blind_html Re: Free Computer? [Fwd: Fred's Head Companion - American Printing House for the Blind]

  • From: "The Elf" <inthaneelf@xxxxxxxxxxxxxx>
  • To: <blind_html@xxxxxxxxxxxxx>
  • Date: Wed, 7 Jan 2009 11:53:55 -0800


----- Original Message ----- From: "Nimer" <nimerjaber1@xxxxxxxxx>
To: <blind_html@xxxxxxxxxxxxx>
Sent: Wednesday, January 07, 2009 10:19 AM
Subject: blind_html Re: Free Computer? [Fwd: Fred's Head Companion - American Printing House for the Blind]

Um, check one of the last articles?

Nimer J

"Then do not be too eager to deal out death in judgement. For even the very wise cannot see all
ends." LOTR

Nimer M. Jaber

The information transmitted is intended only for the person or entity to which it is addressed and may contain confidential and/or privileged material. Any review, retransmission, dissemination or other use of, or taking of any action in reliance upon this information by persons or entities other than the intended recipient is prohibited. If you received this in error, please contact the sender via reply e-mail, and delete the
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(720) (251-4530)

Kliph.A.M wrote:
So this message has nothing to do with the subject line, what's that all about?

Are you a Christian who at times needs to vent, blow off some steem or just gets down right mad? Then join my list
We won't judge or bash you, and you will feel better, I promise!
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-----Original Message-----
From: blind_html-bounce@xxxxxxxxxxxxx [mailto:blind_html-bounce@xxxxxxxxxxxxx] On Behalf Of Nimer
Sent: Wednesday, January 07, 2009 10:45 AM
To: blind_html@xxxxxxxxxxxxx
Subject: blind_html Free Computer? [Fwd: Fred's Head Companion - American Printing House for the Blind]

"Then do not be too eager to deal out death in judgement. For even the very wise cannot see all
ends." LOTR

Nimer M. Jaber

The information transmitted is intended only for the person or entity to which it is addressed and may contain confidential and/or privileged material. Any review, retransmission, dissemination or other use of, or taking of any action in reliance upon this information by persons or entities other than the intended recipient is prohibited. If you received this in error, please contact the sender via reply e-mail, and delete the
material from any computer.

(720) (251-4530)

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   Fred's Head Companion - American Printing House for the Blind

Link to Fred's Head Companion<>

USB Switch: Control and Share USB Devices on Multiple Computers

Posted: 06 Jan 2009 02:55 PM CST

The USB 2.0 Manual Share 4 Port Switch is a great computer system
adapter that allows up to four computers in the same home access to the
same peripheral device such as a printer, scanner or mass storage hard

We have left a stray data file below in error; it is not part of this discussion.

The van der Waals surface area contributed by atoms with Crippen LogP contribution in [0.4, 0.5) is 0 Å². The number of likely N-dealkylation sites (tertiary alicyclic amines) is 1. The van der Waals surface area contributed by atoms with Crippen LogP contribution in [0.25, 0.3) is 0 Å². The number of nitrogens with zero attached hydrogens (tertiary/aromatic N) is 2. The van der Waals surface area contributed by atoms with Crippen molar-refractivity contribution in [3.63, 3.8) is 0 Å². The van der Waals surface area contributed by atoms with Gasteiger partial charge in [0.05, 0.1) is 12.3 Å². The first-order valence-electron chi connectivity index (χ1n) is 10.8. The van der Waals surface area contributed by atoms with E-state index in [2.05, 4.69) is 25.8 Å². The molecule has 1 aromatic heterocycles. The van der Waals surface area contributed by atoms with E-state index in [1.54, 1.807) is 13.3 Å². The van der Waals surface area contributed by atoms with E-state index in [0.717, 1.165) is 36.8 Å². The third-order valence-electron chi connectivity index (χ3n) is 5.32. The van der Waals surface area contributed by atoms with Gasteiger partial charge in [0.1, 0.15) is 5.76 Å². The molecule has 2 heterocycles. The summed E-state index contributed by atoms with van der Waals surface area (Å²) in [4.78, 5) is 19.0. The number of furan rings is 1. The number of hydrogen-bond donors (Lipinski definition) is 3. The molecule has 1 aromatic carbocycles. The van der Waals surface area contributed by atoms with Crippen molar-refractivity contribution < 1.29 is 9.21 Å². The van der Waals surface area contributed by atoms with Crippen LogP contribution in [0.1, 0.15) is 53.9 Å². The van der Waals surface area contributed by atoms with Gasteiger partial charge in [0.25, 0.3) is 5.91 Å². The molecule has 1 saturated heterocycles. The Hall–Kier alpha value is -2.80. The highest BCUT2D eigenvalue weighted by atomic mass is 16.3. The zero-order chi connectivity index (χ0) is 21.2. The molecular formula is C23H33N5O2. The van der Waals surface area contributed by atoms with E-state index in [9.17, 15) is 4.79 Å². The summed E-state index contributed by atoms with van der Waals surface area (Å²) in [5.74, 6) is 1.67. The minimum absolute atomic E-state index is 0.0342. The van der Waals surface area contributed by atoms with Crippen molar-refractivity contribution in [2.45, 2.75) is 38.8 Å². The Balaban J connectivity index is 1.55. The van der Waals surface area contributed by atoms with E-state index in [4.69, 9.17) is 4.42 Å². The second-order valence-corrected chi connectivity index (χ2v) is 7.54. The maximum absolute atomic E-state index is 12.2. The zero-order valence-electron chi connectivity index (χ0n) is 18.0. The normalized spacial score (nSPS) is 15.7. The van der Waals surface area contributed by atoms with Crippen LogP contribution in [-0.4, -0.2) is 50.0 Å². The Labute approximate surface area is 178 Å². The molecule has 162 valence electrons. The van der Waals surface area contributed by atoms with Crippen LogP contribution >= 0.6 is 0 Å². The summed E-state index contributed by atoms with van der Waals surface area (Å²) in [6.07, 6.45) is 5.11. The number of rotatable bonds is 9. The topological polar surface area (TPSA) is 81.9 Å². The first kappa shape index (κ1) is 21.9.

drive. It can be used to create a network printer that is shared by
everyone or even as a way to share multimedia such as music and videos.

Simply connect a USB peripheral device of your choice to the input of
the switch, then connect up to four computers to the output of the
switch via USB. For long runs of USB cable from a computer to the
switch, a USB balun is sold separately. No software is necessary for
installation; each computer will recognize the switch automatically,
which is confirmed by a solid LED light on the corresponding switch
input. Accessing the shared peripheral is as easy as double clicking the
Scroll Lock key from any of the connected computers. A small investment
in this switch saves you money in the long run, as you won't have the
expense of purchasing, maintaining and consuming energy from the same
type of peripheral for every computer in your home.

Click this link to purchase the USB 2.0 Manual Share 4 Port Switch from website

         Here's Another Idea

Nearly all modern gadgets attach to your computer through a USB
connection. However, not all computers have enough USB inputs to manage
all of these devices, and even if they do, the locations of these inputs
are often difficult to get to. With the USB 2.0 Manual Share Switch Hub,
you can make quick and convenient connections with up to four devices,
and each of those devices can be connected to two computers. In the same
fashion that you would add a power strip for additional outlets, simply
link the hub to a computer (or two computers) with the included USB
cable(s) and add power by connecting the AC adapter. With no software
needed, once the hub has been connected and powered up there are
multiple USB ports available for one or two computers to share.
Connecting a flash drive, camera, card reader, keyboard, mouse, memory
stick, or MP3 player is accessible and easy, and because this unit is
powered, higher end peripherals like external hard drives, printers,
scanners or fax machines can be connected as well. The hub has a
hi-speed USB 2.0 rating offering data transfer speeds up to 480 mbps
while being backward compatible with older USB 1.1 devices. Adding a
compact and lightweight USB hub is an inexpensive and handy solution
that will allow two computers, even laptops, quick access to the same
files and peripheral devices.

Click this link to purchase the USB 2.0 Manual Share Switch Hub from the website

Software Giveaway of the Day

Posted: 06 Jan 2009 02:32 PM CST

This is an awesome site! The only trick to it is that you need to keep
up with it daily to get the most out of it. What this site offers is a
different piece of software that you can get totally free everyday.

No, it's not a free trial offer either. It is the full licensed version
of the software. You get the whole thing. How does it work? Well, they
buy the licenses for their giveaways and you agree to their terms and
conditions, while they provide advertising for the publishers of the
software. You can get a free game everyday as well, with the Game
Giveaway of the Day area.

Not up to the task of checking the site everyday to see if what they
offer is something you can use? Well, then just sign up for either their